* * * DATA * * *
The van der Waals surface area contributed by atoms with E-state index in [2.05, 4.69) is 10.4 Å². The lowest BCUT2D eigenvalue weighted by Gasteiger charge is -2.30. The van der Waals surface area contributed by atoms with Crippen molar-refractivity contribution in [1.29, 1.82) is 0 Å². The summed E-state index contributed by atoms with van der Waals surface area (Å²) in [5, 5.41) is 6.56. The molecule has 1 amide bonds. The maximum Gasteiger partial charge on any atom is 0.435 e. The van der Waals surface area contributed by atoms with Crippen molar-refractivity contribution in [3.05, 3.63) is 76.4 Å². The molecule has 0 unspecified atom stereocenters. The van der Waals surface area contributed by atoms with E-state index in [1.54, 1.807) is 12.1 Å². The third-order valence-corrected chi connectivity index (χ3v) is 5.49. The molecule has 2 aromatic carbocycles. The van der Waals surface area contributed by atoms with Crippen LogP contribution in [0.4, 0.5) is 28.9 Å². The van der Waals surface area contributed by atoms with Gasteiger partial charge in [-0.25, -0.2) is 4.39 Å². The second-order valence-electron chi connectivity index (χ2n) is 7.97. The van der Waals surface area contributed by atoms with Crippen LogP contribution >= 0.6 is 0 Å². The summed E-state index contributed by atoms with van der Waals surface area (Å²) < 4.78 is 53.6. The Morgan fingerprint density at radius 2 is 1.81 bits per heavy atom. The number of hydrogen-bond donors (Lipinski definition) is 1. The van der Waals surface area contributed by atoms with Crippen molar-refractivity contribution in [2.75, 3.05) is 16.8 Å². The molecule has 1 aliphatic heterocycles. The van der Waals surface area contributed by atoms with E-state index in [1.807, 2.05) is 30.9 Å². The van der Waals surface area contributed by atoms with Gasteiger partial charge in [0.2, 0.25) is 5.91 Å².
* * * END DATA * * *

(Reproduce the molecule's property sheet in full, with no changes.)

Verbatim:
The van der Waals surface area contributed by atoms with E-state index in [2.05, 4.69) is 10.4 Å². The lowest BCUT2D eigenvalue weighted by Gasteiger charge is -2.30. The van der Waals surface area contributed by atoms with Crippen molar-refractivity contribution in [1.29, 1.82) is 0 Å². The summed E-state index contributed by atoms with van der Waals surface area (Å²) in [5, 5.41) is 6.56. The molecule has 1 amide bonds. The maximum Gasteiger partial charge on any atom is 0.435 e. The van der Waals surface area contributed by atoms with Crippen molar-refractivity contribution in [3.05, 3.63) is 76.4 Å². The molecule has 0 unspecified atom stereocenters. The van der Waals surface area contributed by atoms with E-state index in [1.54, 1.807) is 12.1 Å². The third-order valence-corrected chi connectivity index (χ3v) is 5.49. The molecule has 2 aromatic carbocycles. The van der Waals surface area contributed by atoms with Crippen LogP contribution in [0.4, 0.5) is 28.9 Å². The van der Waals surface area contributed by atoms with Gasteiger partial charge in [-0.25, -0.2) is 4.39 Å². The second-order valence-electron chi connectivity index (χ2n) is 7.97. The van der Waals surface area contributed by atoms with Crippen LogP contribution >= 0.6 is 0 Å². The summed E-state index contributed by atoms with van der Waals surface area (Å²) < 4.78 is 53.6. The Morgan fingerprint density at radius 2 is 1.81 bits per heavy atom. The number of hydrogen-bond donors (Lipinski definition) is 1. The van der Waals surface area contributed by atoms with Crippen molar-refractivity contribution in [2.75, 3.05) is 16.8 Å². The molecule has 1 aliphatic heterocycles. The van der Waals surface area contributed by atoms with E-state index in [1.807, 2.05) is 30.9 Å². The van der Waals surface area contributed by atoms with Gasteiger partial charge in [0.2, 0.25) is 5.91 Å².